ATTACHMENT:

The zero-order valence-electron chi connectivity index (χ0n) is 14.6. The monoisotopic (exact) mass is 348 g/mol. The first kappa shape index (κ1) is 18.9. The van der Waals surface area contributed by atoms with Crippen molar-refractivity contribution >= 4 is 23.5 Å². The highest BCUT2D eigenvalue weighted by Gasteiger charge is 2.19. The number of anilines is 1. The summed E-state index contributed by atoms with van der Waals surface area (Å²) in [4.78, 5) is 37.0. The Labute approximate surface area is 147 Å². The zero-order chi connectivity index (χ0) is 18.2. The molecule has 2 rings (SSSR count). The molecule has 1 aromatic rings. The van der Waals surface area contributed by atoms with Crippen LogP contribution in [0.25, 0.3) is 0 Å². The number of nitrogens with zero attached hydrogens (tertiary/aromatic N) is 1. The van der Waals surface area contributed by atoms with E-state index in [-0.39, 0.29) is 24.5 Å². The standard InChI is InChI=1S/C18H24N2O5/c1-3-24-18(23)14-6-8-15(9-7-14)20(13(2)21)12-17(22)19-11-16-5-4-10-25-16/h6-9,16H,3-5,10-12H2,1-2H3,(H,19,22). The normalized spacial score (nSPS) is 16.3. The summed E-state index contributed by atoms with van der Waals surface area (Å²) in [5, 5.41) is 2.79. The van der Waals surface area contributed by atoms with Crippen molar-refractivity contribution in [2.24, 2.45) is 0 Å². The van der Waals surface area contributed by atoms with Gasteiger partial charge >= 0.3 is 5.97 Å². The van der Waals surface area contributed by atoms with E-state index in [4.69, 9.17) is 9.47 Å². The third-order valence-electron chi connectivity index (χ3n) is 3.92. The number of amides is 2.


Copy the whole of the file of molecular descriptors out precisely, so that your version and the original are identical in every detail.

The zero-order valence-electron chi connectivity index (χ0n) is 14.6. The monoisotopic (exact) mass is 348 g/mol. The first kappa shape index (κ1) is 18.9. The van der Waals surface area contributed by atoms with Crippen molar-refractivity contribution >= 4 is 23.5 Å². The highest BCUT2D eigenvalue weighted by Gasteiger charge is 2.19. The number of anilines is 1. The summed E-state index contributed by atoms with van der Waals surface area (Å²) in [4.78, 5) is 37.0. The Labute approximate surface area is 147 Å². The zero-order chi connectivity index (χ0) is 18.2. The molecule has 2 rings (SSSR count). The molecule has 1 aromatic rings. The van der Waals surface area contributed by atoms with Crippen LogP contribution in [0.25, 0.3) is 0 Å². The number of nitrogens with zero attached hydrogens (tertiary/aromatic N) is 1. The van der Waals surface area contributed by atoms with E-state index in [-0.39, 0.29) is 24.5 Å². The standard InChI is InChI=1S/C18H24N2O5/c1-3-24-18(23)14-6-8-15(9-7-14)20(13(2)21)12-17(22)19-11-16-5-4-10-25-16/h6-9,16H,3-5,10-12H2,1-2H3,(H,19,22). The normalized spacial score (nSPS) is 16.3. The summed E-state index contributed by atoms with van der Waals surface area (Å²) in [5, 5.41) is 2.79. The van der Waals surface area contributed by atoms with Crippen molar-refractivity contribution in [2.24, 2.45) is 0 Å². The van der Waals surface area contributed by atoms with Gasteiger partial charge >= 0.3 is 5.97 Å². The van der Waals surface area contributed by atoms with E-state index in [4.69, 9.17) is 9.47 Å². The third-order valence-electron chi connectivity index (χ3n) is 3.92. The number of amides is 2.